Gioia’s “Can Poetry Matter?” was written at least partially to gainsay boosters like Hall. One of Gioia’s rhetorical devices is to lump Hall in with the thirty other nameless writers who felt moved to rebut Epstein’s polemic; only one, Henry Taylor, who went to the seemingly desperate length of writing two rebuttals, is named. It is beyond the scope of this article to deal point by point with Gioia’s “Can Poetry Matter.” To my view it is excellently written, most of its observations are quite astute, and the six recommendations that conclude the article would most certainly enhance the practice and presentation of poetry if put consistently into effect (one recommendation I’ve already taken to heart is to share, where time permits, at least one poem by another poet when I do readings). Don Hall's feisty essay, however, injects a positive note that makes necessary reading for anyone with vital interest in the issue. Personally, I wish I had read it back in ’89 when it appeared.
Looking over these articles, I wondered, has anyone convincingly raised the cudgels since? Or could these essays, dating from more than 15 years ago, be considered "the last words" in that debate? In many ways of course things remain very much the same in the poetry world: many of the same institutions dominate, as do the same writing programs and journals; MFA poets keep being churned out by the thousands, prizes have proliferated to the point where it almost seems a distinction not to have won one, and contemporary poetry continues to be all but ignored by major media. But it would be hard to believe that no one has made commentary on some major ground shifts, especially considering the onset of the internet and the continued popularity of spoken word. To satisfy my own curiosity I decided to simply type “Can Poetry Matter” into Google and see what came up. Sure enough, my search yielded about a dozen articles, of which at least three or four were well worth reading in their entirety.
In “Does Poetry Matter: The Culture of Poetry”, originally a talk given at a 1997 Raven Chronicles poetry forum, poet Bart Baxter starts off in an amusing fashion:
Before I begin my prepared remarks, let me ask for a show of hands in the audience, a scrupulously honest show of hands. How many of you here tonight are poets? [Half the audience raised hands.] How many of you would like to be a poet, have maybe written some verse, are looking for a publisher? [1/4 raised hands.] And how many here are friends of the moderator or someone on the panel? [1/4 raised hands.] Now, everyone in the audience who did not fall into any one of those three categories, who did not raise your hands before, please raise your hands now. [One hand was raised.]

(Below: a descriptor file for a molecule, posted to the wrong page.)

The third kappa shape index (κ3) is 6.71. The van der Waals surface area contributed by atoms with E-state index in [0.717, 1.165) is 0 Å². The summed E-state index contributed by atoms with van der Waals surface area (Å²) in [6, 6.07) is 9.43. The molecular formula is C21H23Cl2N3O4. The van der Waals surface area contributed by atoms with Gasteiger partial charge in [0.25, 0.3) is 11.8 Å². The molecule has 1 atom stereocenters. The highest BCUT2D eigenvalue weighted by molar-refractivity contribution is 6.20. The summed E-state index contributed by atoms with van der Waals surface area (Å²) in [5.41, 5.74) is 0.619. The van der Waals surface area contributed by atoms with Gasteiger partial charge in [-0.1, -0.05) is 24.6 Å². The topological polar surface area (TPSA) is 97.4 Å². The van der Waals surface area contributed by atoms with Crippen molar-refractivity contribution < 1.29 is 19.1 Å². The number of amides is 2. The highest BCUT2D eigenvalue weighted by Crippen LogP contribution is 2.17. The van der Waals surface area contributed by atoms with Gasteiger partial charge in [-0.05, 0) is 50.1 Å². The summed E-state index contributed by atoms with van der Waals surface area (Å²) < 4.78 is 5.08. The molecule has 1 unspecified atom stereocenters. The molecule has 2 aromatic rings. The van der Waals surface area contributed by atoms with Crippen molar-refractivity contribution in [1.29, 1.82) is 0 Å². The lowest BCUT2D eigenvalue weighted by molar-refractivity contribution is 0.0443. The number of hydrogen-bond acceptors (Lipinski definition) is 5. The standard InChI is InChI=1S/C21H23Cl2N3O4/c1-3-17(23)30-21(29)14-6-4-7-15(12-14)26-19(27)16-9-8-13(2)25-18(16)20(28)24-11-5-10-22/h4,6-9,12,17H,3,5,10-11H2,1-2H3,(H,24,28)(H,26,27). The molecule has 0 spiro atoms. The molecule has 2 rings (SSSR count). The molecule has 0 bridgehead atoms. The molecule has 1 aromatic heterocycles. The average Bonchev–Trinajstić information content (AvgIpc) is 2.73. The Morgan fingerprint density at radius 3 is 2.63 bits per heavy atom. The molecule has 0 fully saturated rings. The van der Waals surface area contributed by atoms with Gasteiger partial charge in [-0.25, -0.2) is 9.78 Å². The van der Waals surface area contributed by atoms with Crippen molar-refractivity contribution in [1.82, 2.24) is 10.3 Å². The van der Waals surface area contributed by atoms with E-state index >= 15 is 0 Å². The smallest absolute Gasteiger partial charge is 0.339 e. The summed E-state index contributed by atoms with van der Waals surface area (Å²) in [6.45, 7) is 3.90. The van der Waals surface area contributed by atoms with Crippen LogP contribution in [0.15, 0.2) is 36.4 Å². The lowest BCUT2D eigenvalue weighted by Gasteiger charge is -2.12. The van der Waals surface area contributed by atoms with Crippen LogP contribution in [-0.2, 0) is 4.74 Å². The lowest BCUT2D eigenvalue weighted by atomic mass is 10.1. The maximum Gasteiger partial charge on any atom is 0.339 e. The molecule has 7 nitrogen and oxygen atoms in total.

I think if Dana Gioia were here tonight, he would simply say: I rest my case.
In this short article, Baxter gives a good synopsis of Gioia’s main points in “Can Poetry Matter?”, and describes also how Gioia's opinion has since changed since writing that article:
Dana Gioia wrote "Can Poetry Matter?" long before he realized what was going on in the urban centers across the country, in the night clubs and cabarets, at the Greenmill Tavern in Chicago and the Nuyorican Poets Cafe in New York, at the open readings and poetry slams. In a lecture he presented at Poets House in New York on October 26 , which became an essay published in Poetry Flash, "Notes Toward a New Bohemia," his greatest fears about the future of poetry seem to be assuaged.Everyone likes to sound authoritative in his opinions, but it’s getting harder and harder these days to say anything authoritative about anything. We have to give Gioia an E (Excellent) for Effort in trying his best to update his perceptions. In “Notes Toward a New Bohemia”, Gioia concludes along these lines (quoting again from the Baxter article):
1. The primary means of publication of new poetry is now oral. This applies to older established poets as well as new unknowns.
2. This represents an enormous paradigm shift away from print culture, in that:
a. The government is neither involved with subsidizing events nor appointing particular poets.
b. The physical audience listening to poetry greatly outnumbers the people who read poetry in books. (Do we need one more professor to tell us that the important thing is whether the poem will translate from the "stage to the page"?).
3. This is a populist revolution, a distinct move from print to oral tradition, largely among groups long alien to the traditional, dominant, literary, academic culture:
a. e.g., rap lyrics, in music and poetry.
b. Cowboy poetry.
c. Poetry slams.
4. Surprisingly, most of this new populist poetry is formal:
a. e.g., the four-stress lines in rap.
b. The English ballad form in cowboy poetry.
c. The merger of poetry and experimental theater in performance poetry at poetry slams often uses elaborate rhyme schemes.
5. As for the University, an institution better equipped to preserve old culture than foster the creation of new art, it will probably hold on dearly to Modernism, and will continue to do so until Post-modern poetry's last gasp.
Poor Modernism! (As for myself, a writer for whom Post Modernism mostly occurs when he sends his work in the mail, I’m already beginning to lose my breath…)
(See Parts I, 3, 4)